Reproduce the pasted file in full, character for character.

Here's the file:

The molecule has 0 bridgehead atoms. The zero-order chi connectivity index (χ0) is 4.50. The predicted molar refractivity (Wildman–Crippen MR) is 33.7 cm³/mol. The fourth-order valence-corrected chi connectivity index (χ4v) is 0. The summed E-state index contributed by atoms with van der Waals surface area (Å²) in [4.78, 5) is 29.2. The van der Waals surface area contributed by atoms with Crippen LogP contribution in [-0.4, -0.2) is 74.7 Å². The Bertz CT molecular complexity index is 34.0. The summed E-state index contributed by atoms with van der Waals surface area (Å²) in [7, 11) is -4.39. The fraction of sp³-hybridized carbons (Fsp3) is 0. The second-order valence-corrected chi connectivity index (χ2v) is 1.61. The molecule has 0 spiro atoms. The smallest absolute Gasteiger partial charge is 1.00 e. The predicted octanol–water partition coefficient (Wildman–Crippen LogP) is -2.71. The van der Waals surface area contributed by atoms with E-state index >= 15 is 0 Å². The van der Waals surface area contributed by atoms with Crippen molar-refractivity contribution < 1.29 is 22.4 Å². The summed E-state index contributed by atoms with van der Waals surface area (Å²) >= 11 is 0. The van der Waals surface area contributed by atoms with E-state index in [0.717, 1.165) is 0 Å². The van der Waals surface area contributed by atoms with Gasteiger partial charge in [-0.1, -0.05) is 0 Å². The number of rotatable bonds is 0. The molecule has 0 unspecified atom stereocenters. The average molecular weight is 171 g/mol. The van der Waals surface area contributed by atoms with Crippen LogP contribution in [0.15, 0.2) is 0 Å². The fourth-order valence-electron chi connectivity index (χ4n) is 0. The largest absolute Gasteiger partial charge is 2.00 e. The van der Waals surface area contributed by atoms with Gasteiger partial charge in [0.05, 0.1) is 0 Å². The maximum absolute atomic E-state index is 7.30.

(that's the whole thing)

The molecule has 0 bridgehead atoms. The zero-order chi connectivity index (χ0) is 4.50. The predicted molar refractivity (Wildman–Crippen MR) is 33.7 cm³/mol. The fourth-order valence-corrected chi connectivity index (χ4v) is 0. The summed E-state index contributed by atoms with van der Waals surface area (Å²) in [4.78, 5) is 29.2. The van der Waals surface area contributed by atoms with Crippen LogP contribution in [-0.4, -0.2) is 74.7 Å². The Bertz CT molecular complexity index is 34.0. The summed E-state index contributed by atoms with van der Waals surface area (Å²) in [7, 11) is -4.39. The fraction of sp³-hybridized carbons (Fsp3) is 0. The second-order valence-corrected chi connectivity index (χ2v) is 1.61. The molecule has 0 spiro atoms. The smallest absolute Gasteiger partial charge is 1.00 e. The predicted octanol–water partition coefficient (Wildman–Crippen LogP) is -2.71. The van der Waals surface area contributed by atoms with E-state index >= 15 is 0 Å². The van der Waals surface area contributed by atoms with Crippen molar-refractivity contribution < 1.29 is 22.4 Å². The summed E-state index contributed by atoms with van der Waals surface area (Å²) >= 11 is 0. The van der Waals surface area contributed by atoms with E-state index in [0.717, 1.165) is 0 Å². The van der Waals surface area contributed by atoms with Gasteiger partial charge in [-0.1, -0.05) is 0 Å². The number of rotatable bonds is 0. The molecule has 0 unspecified atom stereocenters. The average molecular weight is 171 g/mol. The van der Waals surface area contributed by atoms with Crippen LogP contribution in [0.15, 0.2) is 0 Å². The fourth-order valence-electron chi connectivity index (χ4n) is 0. The largest absolute Gasteiger partial charge is 2.00 e. The van der Waals surface area contributed by atoms with Gasteiger partial charge in [0.05, 0.1) is 0 Å². The maximum absolute atomic E-state index is 7.30.